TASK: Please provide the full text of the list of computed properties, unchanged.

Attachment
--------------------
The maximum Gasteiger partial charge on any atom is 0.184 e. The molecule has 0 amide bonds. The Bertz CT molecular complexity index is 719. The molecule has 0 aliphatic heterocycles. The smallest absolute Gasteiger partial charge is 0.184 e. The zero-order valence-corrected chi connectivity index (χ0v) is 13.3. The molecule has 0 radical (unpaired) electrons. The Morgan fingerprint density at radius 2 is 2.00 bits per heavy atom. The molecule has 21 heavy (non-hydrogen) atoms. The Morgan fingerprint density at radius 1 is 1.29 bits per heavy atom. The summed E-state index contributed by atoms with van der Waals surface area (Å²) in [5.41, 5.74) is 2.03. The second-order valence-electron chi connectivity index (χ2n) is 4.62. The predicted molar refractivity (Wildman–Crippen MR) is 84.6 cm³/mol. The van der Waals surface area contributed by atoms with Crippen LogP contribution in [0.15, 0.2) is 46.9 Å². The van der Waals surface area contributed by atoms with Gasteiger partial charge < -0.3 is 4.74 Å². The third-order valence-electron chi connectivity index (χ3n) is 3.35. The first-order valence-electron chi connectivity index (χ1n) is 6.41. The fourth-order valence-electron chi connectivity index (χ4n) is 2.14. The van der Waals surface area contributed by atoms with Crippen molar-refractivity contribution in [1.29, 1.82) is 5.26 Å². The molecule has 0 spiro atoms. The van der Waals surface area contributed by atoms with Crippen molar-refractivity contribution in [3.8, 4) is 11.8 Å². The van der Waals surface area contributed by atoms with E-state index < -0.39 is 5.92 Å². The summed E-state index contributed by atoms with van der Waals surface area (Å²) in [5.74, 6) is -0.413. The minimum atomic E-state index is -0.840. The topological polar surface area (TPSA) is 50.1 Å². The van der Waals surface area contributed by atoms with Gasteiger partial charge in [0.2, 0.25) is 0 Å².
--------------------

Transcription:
The maximum Gasteiger partial charge on any atom is 0.184 e. The molecule has 0 amide bonds. The Bertz CT molecular complexity index is 719. The molecule has 0 aliphatic heterocycles. The smallest absolute Gasteiger partial charge is 0.184 e. The zero-order valence-corrected chi connectivity index (χ0v) is 13.3. The molecule has 0 radical (unpaired) electrons. The Morgan fingerprint density at radius 2 is 2.00 bits per heavy atom. The molecule has 21 heavy (non-hydrogen) atoms. The Morgan fingerprint density at radius 1 is 1.29 bits per heavy atom. The summed E-state index contributed by atoms with van der Waals surface area (Å²) in [5.41, 5.74) is 2.03. The second-order valence-electron chi connectivity index (χ2n) is 4.62. The predicted molar refractivity (Wildman–Crippen MR) is 84.6 cm³/mol. The van der Waals surface area contributed by atoms with Crippen LogP contribution in [0.15, 0.2) is 46.9 Å². The van der Waals surface area contributed by atoms with Gasteiger partial charge < -0.3 is 4.74 Å². The third-order valence-electron chi connectivity index (χ3n) is 3.35. The first-order valence-electron chi connectivity index (χ1n) is 6.41. The fourth-order valence-electron chi connectivity index (χ4n) is 2.14. The van der Waals surface area contributed by atoms with Crippen molar-refractivity contribution in [1.29, 1.82) is 5.26 Å². The molecule has 0 spiro atoms. The van der Waals surface area contributed by atoms with Crippen molar-refractivity contribution in [3.8, 4) is 11.8 Å². The van der Waals surface area contributed by atoms with E-state index < -0.39 is 5.92 Å². The summed E-state index contributed by atoms with van der Waals surface area (Å²) in [5.74, 6) is -0.413. The minimum atomic E-state index is -0.840. The topological polar surface area (TPSA) is 50.1 Å². The van der Waals surface area contributed by atoms with Gasteiger partial charge in [0.2, 0.25) is 0 Å².